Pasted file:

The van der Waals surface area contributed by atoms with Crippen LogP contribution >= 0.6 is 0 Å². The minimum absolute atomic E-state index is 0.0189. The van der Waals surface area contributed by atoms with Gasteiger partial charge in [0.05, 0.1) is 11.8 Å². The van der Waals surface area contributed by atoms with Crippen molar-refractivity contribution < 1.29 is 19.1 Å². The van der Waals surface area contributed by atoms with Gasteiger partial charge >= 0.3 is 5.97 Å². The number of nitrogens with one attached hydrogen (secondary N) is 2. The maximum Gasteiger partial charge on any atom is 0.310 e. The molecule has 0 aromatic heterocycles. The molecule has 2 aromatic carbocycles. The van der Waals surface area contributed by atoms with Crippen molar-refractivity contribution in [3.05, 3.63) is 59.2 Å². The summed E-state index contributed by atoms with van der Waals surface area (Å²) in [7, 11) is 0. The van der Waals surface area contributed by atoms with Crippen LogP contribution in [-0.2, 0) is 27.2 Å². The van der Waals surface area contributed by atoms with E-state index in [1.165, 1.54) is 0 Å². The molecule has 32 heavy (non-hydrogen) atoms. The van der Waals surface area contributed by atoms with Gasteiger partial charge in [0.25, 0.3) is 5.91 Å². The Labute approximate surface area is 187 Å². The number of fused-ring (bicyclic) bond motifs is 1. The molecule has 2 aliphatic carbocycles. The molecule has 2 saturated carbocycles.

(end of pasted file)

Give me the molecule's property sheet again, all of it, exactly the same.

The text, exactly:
The van der Waals surface area contributed by atoms with Crippen LogP contribution >= 0.6 is 0 Å². The minimum absolute atomic E-state index is 0.0189. The van der Waals surface area contributed by atoms with Gasteiger partial charge in [0.05, 0.1) is 11.8 Å². The van der Waals surface area contributed by atoms with Crippen molar-refractivity contribution < 1.29 is 19.1 Å². The van der Waals surface area contributed by atoms with Gasteiger partial charge >= 0.3 is 5.97 Å². The number of nitrogens with one attached hydrogen (secondary N) is 2. The maximum Gasteiger partial charge on any atom is 0.310 e. The molecule has 0 aromatic heterocycles. The molecule has 2 aromatic carbocycles. The van der Waals surface area contributed by atoms with Crippen molar-refractivity contribution in [3.05, 3.63) is 59.2 Å². The summed E-state index contributed by atoms with van der Waals surface area (Å²) in [7, 11) is 0. The van der Waals surface area contributed by atoms with Crippen LogP contribution in [-0.2, 0) is 27.2 Å². The van der Waals surface area contributed by atoms with E-state index in [1.165, 1.54) is 0 Å². The molecule has 32 heavy (non-hydrogen) atoms. The van der Waals surface area contributed by atoms with Gasteiger partial charge in [0.25, 0.3) is 5.91 Å². The Labute approximate surface area is 187 Å². The number of fused-ring (bicyclic) bond motifs is 1. The molecule has 2 aliphatic carbocycles. The molecule has 2 saturated carbocycles.